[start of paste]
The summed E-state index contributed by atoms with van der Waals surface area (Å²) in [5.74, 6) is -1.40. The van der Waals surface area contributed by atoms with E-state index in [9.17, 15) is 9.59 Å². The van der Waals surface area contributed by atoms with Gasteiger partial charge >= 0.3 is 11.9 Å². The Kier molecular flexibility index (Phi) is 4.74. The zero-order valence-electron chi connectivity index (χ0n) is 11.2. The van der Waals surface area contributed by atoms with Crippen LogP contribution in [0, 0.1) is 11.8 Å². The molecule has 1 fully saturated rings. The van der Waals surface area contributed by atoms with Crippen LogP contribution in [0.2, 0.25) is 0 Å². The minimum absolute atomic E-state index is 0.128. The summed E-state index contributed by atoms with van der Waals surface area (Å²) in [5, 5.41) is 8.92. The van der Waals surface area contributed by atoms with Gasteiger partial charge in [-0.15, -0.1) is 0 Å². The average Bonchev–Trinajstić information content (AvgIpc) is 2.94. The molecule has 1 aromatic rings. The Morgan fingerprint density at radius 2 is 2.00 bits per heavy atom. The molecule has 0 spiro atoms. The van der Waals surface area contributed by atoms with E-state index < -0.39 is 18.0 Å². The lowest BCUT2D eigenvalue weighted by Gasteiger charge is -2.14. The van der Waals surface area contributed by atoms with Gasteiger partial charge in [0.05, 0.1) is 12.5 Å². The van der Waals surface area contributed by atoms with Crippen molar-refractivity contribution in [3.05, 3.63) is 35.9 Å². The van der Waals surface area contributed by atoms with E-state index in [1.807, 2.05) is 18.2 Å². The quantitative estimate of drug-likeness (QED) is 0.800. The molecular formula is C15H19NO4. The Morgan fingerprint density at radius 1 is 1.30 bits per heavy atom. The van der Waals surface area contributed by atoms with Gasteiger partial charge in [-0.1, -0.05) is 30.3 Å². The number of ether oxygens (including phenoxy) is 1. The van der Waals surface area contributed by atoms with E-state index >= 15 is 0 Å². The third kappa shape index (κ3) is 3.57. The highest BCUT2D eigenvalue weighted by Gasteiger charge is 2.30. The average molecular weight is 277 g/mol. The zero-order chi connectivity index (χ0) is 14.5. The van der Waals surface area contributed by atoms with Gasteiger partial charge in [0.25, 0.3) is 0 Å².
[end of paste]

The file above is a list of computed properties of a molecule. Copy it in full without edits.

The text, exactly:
The summed E-state index contributed by atoms with van der Waals surface area (Å²) in [5.74, 6) is -1.40. The van der Waals surface area contributed by atoms with E-state index in [9.17, 15) is 9.59 Å². The van der Waals surface area contributed by atoms with Gasteiger partial charge >= 0.3 is 11.9 Å². The Kier molecular flexibility index (Phi) is 4.74. The zero-order valence-electron chi connectivity index (χ0n) is 11.2. The van der Waals surface area contributed by atoms with Crippen LogP contribution in [0, 0.1) is 11.8 Å². The molecule has 1 fully saturated rings. The van der Waals surface area contributed by atoms with Crippen LogP contribution in [0.2, 0.25) is 0 Å². The minimum absolute atomic E-state index is 0.128. The summed E-state index contributed by atoms with van der Waals surface area (Å²) in [5, 5.41) is 8.92. The van der Waals surface area contributed by atoms with Gasteiger partial charge in [-0.15, -0.1) is 0 Å². The average Bonchev–Trinajstić information content (AvgIpc) is 2.94. The molecule has 1 aromatic rings. The Morgan fingerprint density at radius 2 is 2.00 bits per heavy atom. The molecule has 0 spiro atoms. The van der Waals surface area contributed by atoms with E-state index < -0.39 is 18.0 Å². The lowest BCUT2D eigenvalue weighted by Gasteiger charge is -2.14. The van der Waals surface area contributed by atoms with Gasteiger partial charge in [0.05, 0.1) is 12.5 Å². The van der Waals surface area contributed by atoms with Crippen molar-refractivity contribution in [3.05, 3.63) is 35.9 Å². The van der Waals surface area contributed by atoms with E-state index in [1.807, 2.05) is 18.2 Å². The quantitative estimate of drug-likeness (QED) is 0.800. The molecular formula is C15H19NO4. The Morgan fingerprint density at radius 1 is 1.30 bits per heavy atom. The van der Waals surface area contributed by atoms with Gasteiger partial charge in [-0.1, -0.05) is 30.3 Å². The number of ether oxygens (including phenoxy) is 1. The van der Waals surface area contributed by atoms with E-state index >= 15 is 0 Å². The third kappa shape index (κ3) is 3.57. The highest BCUT2D eigenvalue weighted by Gasteiger charge is 2.30. The average molecular weight is 277 g/mol. The zero-order chi connectivity index (χ0) is 14.5. The van der Waals surface area contributed by atoms with Gasteiger partial charge in [0.25, 0.3) is 0 Å².